The Great Plague of London and root causes of risk

One of the hardest parts in documenting your risks is figuring out the root cause of the risk being analyzed. If this is done poorly, we will spend time and money treating the wrong root causes and the risk may only get worse.

Take the Great Plague of 1665 that killed 1/6 of London’s population. It was believed that dogs and cats harboured the plague so the Mayor had hundreds of thousands of dogs and cats exterminated. As it turned out, rats and mice carried the fleas that carried the disease (that bit the humans). With their natural predators extinct, the rats and mice population grew and the disease multiplied exponentially. Huh.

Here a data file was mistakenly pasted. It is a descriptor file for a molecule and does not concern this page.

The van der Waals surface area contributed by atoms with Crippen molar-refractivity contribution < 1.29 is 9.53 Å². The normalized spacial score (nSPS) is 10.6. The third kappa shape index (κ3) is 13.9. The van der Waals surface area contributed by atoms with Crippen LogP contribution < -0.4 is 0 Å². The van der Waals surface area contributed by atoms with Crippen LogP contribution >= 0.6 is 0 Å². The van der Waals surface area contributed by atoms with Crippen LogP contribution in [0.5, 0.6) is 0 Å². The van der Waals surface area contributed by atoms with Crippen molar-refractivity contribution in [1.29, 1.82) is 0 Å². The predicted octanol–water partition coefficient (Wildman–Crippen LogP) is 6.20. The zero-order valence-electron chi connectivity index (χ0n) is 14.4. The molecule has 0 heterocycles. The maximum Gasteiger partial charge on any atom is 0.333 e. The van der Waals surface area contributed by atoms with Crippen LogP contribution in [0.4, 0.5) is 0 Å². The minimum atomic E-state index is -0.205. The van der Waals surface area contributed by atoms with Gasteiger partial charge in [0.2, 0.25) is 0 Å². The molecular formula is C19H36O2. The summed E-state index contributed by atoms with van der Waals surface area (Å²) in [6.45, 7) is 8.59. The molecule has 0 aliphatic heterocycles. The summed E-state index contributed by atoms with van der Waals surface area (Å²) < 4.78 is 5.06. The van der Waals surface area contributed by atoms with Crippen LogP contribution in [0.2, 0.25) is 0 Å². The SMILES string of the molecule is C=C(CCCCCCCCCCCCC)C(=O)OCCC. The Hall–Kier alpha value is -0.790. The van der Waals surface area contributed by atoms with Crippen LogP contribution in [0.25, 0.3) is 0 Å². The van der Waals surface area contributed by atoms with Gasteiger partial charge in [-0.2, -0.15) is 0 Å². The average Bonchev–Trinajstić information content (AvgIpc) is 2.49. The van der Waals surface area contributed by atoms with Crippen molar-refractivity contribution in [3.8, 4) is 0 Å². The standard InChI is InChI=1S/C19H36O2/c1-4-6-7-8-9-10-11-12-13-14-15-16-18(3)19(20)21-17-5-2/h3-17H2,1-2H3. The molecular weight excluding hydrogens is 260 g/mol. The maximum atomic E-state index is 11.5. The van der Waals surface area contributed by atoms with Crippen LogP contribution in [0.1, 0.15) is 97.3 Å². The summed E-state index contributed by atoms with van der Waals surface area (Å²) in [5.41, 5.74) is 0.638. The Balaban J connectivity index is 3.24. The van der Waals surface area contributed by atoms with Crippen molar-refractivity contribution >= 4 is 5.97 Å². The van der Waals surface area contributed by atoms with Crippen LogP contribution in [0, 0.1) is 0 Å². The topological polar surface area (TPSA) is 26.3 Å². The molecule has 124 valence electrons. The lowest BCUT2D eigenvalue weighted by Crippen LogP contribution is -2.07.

So think about those root causes.

5 thoughts on “The Great Plague of London and root causes of risk

  1. This is true from what I have read on the great plague of London. A quantitative test for root cause would have been very useful in the instance of the great plague. This is history of course but the big question is have learned anything from this event?

    From what I am seeing with regulating the banks to fighting terrorism on airplanes, we still fail to treat the root cause today. We haven’t learned much from the message of the great plague.

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